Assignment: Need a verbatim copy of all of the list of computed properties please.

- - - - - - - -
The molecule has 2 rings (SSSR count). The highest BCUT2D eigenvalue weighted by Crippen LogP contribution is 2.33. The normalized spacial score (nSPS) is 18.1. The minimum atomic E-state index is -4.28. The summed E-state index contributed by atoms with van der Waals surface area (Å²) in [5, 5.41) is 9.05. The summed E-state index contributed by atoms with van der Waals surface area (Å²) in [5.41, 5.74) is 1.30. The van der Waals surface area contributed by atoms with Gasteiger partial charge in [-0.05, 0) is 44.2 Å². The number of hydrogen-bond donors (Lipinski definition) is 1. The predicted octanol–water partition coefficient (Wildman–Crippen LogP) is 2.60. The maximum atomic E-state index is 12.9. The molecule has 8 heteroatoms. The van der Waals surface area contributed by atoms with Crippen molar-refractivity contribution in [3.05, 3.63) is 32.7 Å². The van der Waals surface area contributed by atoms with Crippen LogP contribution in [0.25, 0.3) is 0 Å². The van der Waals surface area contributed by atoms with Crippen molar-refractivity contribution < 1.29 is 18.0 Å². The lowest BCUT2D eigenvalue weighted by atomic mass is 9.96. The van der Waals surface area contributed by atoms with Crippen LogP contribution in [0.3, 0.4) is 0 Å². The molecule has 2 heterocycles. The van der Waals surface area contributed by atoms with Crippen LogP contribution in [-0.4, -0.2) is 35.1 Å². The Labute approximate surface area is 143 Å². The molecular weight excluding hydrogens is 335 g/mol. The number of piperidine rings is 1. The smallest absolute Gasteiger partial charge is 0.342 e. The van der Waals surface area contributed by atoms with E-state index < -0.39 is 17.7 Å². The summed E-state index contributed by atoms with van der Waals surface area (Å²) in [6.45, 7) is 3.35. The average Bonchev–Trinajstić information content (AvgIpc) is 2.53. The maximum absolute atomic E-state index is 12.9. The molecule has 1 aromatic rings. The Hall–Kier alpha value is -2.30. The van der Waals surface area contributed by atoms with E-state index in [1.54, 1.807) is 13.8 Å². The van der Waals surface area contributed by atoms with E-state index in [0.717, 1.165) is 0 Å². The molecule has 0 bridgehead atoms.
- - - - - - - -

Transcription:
The molecule has 2 rings (SSSR count). The highest BCUT2D eigenvalue weighted by Crippen LogP contribution is 2.33. The normalized spacial score (nSPS) is 18.1. The minimum atomic E-state index is -4.28. The summed E-state index contributed by atoms with van der Waals surface area (Å²) in [5, 5.41) is 9.05. The summed E-state index contributed by atoms with van der Waals surface area (Å²) in [5.41, 5.74) is 1.30. The van der Waals surface area contributed by atoms with Gasteiger partial charge in [-0.05, 0) is 44.2 Å². The number of hydrogen-bond donors (Lipinski definition) is 1. The predicted octanol–water partition coefficient (Wildman–Crippen LogP) is 2.60. The maximum atomic E-state index is 12.9. The molecule has 8 heteroatoms. The van der Waals surface area contributed by atoms with Crippen molar-refractivity contribution in [3.05, 3.63) is 32.7 Å². The van der Waals surface area contributed by atoms with Crippen LogP contribution in [0.25, 0.3) is 0 Å². The van der Waals surface area contributed by atoms with Crippen molar-refractivity contribution < 1.29 is 18.0 Å². The lowest BCUT2D eigenvalue weighted by atomic mass is 9.96. The van der Waals surface area contributed by atoms with Crippen LogP contribution in [0.3, 0.4) is 0 Å². The molecule has 2 heterocycles. The van der Waals surface area contributed by atoms with Crippen LogP contribution in [-0.4, -0.2) is 35.1 Å². The Labute approximate surface area is 143 Å². The molecular weight excluding hydrogens is 335 g/mol. The number of piperidine rings is 1. The smallest absolute Gasteiger partial charge is 0.342 e. The van der Waals surface area contributed by atoms with E-state index < -0.39 is 17.7 Å². The summed E-state index contributed by atoms with van der Waals surface area (Å²) in [6.45, 7) is 3.35. The average Bonchev–Trinajstić information content (AvgIpc) is 2.53. The maximum absolute atomic E-state index is 12.9. The molecule has 1 aromatic rings. The Hall–Kier alpha value is -2.30. The van der Waals surface area contributed by atoms with E-state index in [1.54, 1.807) is 13.8 Å². The van der Waals surface area contributed by atoms with E-state index in [0.717, 1.165) is 0 Å². The molecule has 0 bridgehead atoms.